Arnold Spirit's Spiritual Guide To Life. AltHough your life might not be as Easy as others, doesn't mean it's worse.


"Who has the most hope?" I asked. "Mom and Dad looked at each other. They studied each other's eyes, you know, like they had antennas and were sending radio signals to each other. And then they both looked back at me. "Come on, I said. "Who has the most hope?""White people," my parents said at the same time.

Arnold wants to know who has the most hope, and his parents say that it's white people. They never have to deal with the issues Indians go through.


"I was born with water on the brain. Okay, so that's not exactly true. I was actually born with too much cerebral spinal fluid inside my skull. But cerebral spinal fluid is just the doctors' fancy way of saying brain grease. But weird me, I was born with too much grease inside my skull, and it got all thick and muddy and disgusting, and it only mucked up the works. My thinking and breathing and living engine slowed down and flooded. My brain was drowning in grease. But that makes the whole thing sound weirdo and funny, like my brain was a giant French fry, so it seems more serious and poetic and accurate to say, "I was born with water on the brain."

Junior was born with too much fluid in his brain and for the rest of his life he must have to deal with a lot of bullying later in life. So we can guess that this problem is very important to how Arnold sees himself – and how others see him as well.


"My name is Junior," I said. "And my name is Arnold. It's Junior and Arnold. I'm both." I felt like two different people inside of one body. No, I felt like a magician slicing myself in half, with Junior living on the north side of the Spokane River and Arnold living on the south."

In Arnold's conversation with Penelope, we begin to see a true splitting of Arnold's self. He is Junior at home on the reservation, and he is Arnold when he is at school in Reardan


"And I couldn't make fun of her for that dream. It was my dream, too. And Indian boys weren't supposed to dream like that. And white girls from small towns weren't supposed to dream big, either."

Though they come from very different worlds, Penelope and Arnold are both dreamers. They long to leave their homes and make a better life for themselves.


"I can do it," I said to Coach, to my teammates, to the world. "You can do it," Coach said. "I can do it." Do you understand how amazing it is to hear that from an adult? Do you know how amazing it is to hear that from anybody? It's one of the simplest sentences in the world, just four words, but they're the four hugest words in the world when they're put together. You can do it. I can do it. Let's do it."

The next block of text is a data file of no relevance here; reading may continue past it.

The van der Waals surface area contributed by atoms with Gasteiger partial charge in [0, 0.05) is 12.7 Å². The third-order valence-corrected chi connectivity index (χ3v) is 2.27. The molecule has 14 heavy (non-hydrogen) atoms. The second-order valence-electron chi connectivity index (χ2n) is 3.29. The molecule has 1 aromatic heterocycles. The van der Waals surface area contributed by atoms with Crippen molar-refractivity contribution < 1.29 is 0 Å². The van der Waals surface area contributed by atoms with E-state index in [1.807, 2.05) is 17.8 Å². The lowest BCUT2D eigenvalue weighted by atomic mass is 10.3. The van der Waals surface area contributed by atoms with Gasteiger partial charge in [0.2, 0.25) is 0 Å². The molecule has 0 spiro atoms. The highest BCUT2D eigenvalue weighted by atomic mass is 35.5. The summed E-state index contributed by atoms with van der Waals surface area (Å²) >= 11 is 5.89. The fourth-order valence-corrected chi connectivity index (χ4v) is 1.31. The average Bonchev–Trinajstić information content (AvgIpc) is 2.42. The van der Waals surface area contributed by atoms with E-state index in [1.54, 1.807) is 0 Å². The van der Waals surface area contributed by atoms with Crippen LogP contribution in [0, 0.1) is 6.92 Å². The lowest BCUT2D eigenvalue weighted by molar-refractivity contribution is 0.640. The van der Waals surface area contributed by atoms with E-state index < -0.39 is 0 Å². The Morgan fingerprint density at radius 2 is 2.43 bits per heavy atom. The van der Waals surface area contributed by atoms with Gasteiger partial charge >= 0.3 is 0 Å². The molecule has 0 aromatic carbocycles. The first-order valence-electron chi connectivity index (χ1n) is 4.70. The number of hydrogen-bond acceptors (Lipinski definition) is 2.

The four most powerful words in the world, Arnold tells, are "You can do it." Through believing in himself – and having someone else believe in him – Arnold is able to accomplish great things.


I always think it's funny when Indians celebrate Thanksgiving. I mean, sure, the Indians and Pilgrims were best friends during that first Thanksgiving, but a few years later, the Pilgrims were shooting Indians. So I'm never quite sure why we eat turkey like everybody else. "Hey, Dad," I said. "What do Indians have to be so thankful for?" "We should give thanks that they didn't kill all of us." We laughed like crazy. It was a good day. Dad was sober. Mom was getting ready to nap. Grandma was already napping.

Junior's confused about why his family and probably others are celebrating a holiday that ended up with their own people murdered. But Juniors dad tells him it's because they didn't kill all of them so that they could still live. One of the few times in the book where it shows Junior and his Dad talking and laughing which can be seen as a high point in the book as the grandma and his sister aren't dead yet.


"I used to think the world was broken down by tribes,' I said. 'By Black and White. By Indian and White. But I know this isn't true. The world is only broken into two tribes: the people who are assholes and the people who are not.”

Before he moved to Reardan, he only knew Indians and never met anyone else of a different ethnicity. It when he did he found out that race shouldn't matter as much as being just an asshole or not.


"I suddenly understood that if every moment of a book should be taken seriously, then every moment of a life should be taken seriously as well.”

Junior thinks that if something as important as a book should be taken seriously, then every moment of life should be taken just as serious if not more.


“Nervous means you want to play. Scared means you don't want to play.”

If you're nervous before you're about to do something like play a game or preform something then you still want to do it, you just don't want anything embarrassing to happen. If you're scared to do it then you really didn't want to in the first place.


“I think the world is a series of broken dams and floods, and my cartoons are tiny little lifeboats.”

Junior's life has a lot of downs and almost nothing goes right for him, but when he makes cartoons he feels like this kind of saves him and is able to escape his external life.


Created with images by macayran - "sunset sea ​​of ​​clouds clouds" • skeeze - "mountains landscape mist" • scheidegger0 - "sunbeam rays sun" • dannyschorsch - "dolorama view mountain hiking" • smarko - "sunset trees mist" • Unsplash - "horizon sky sunset" • Jeffdiabolus - "industry sunset city" • obBilder - "sunset palm trees beach" • SarahDeer - "trees" • claude05alleva - "sun's rays rays landscapes" • tpsdave - "california sun rays" • theogeo - "earth"

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